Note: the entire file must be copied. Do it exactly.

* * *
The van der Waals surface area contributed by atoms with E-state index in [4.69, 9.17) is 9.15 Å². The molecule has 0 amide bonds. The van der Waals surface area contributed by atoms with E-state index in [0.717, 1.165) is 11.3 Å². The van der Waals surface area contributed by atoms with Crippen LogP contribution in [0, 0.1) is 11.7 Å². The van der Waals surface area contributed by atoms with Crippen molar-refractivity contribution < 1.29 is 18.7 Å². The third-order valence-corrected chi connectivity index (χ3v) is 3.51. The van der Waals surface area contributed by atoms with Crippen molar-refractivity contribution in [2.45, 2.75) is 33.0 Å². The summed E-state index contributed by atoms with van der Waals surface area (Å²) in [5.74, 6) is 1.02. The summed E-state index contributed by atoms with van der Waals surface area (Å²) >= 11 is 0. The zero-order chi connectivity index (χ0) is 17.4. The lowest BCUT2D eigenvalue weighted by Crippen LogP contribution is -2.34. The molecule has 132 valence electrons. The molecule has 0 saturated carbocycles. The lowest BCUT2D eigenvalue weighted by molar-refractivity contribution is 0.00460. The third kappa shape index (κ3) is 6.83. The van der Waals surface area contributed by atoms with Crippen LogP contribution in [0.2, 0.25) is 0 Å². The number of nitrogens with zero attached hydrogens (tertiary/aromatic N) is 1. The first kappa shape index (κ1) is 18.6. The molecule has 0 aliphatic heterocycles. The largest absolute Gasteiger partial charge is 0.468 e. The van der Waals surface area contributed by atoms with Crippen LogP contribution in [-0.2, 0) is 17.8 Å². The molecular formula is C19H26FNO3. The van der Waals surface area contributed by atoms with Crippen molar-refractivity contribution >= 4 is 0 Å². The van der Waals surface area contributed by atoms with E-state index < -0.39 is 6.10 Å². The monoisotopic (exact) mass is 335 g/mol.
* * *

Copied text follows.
The van der Waals surface area contributed by atoms with E-state index in [4.69, 9.17) is 9.15 Å². The molecule has 0 amide bonds. The van der Waals surface area contributed by atoms with E-state index in [0.717, 1.165) is 11.3 Å². The van der Waals surface area contributed by atoms with Crippen LogP contribution in [0, 0.1) is 11.7 Å². The van der Waals surface area contributed by atoms with Crippen molar-refractivity contribution < 1.29 is 18.7 Å². The third-order valence-corrected chi connectivity index (χ3v) is 3.51. The van der Waals surface area contributed by atoms with Crippen molar-refractivity contribution in [2.45, 2.75) is 33.0 Å². The summed E-state index contributed by atoms with van der Waals surface area (Å²) in [5.74, 6) is 1.02. The summed E-state index contributed by atoms with van der Waals surface area (Å²) >= 11 is 0. The zero-order chi connectivity index (χ0) is 17.4. The lowest BCUT2D eigenvalue weighted by Crippen LogP contribution is -2.34. The molecule has 132 valence electrons. The molecule has 0 saturated carbocycles. The lowest BCUT2D eigenvalue weighted by molar-refractivity contribution is 0.00460. The third kappa shape index (κ3) is 6.83. The van der Waals surface area contributed by atoms with Crippen LogP contribution in [0.2, 0.25) is 0 Å². The number of nitrogens with zero attached hydrogens (tertiary/aromatic N) is 1. The first kappa shape index (κ1) is 18.6. The molecule has 0 aliphatic heterocycles. The largest absolute Gasteiger partial charge is 0.468 e. The van der Waals surface area contributed by atoms with Crippen LogP contribution in [-0.2, 0) is 17.8 Å². The molecular formula is C19H26FNO3. The van der Waals surface area contributed by atoms with Crippen molar-refractivity contribution >= 4 is 0 Å². The van der Waals surface area contributed by atoms with E-state index < -0.39 is 6.10 Å². The monoisotopic (exact) mass is 335 g/mol.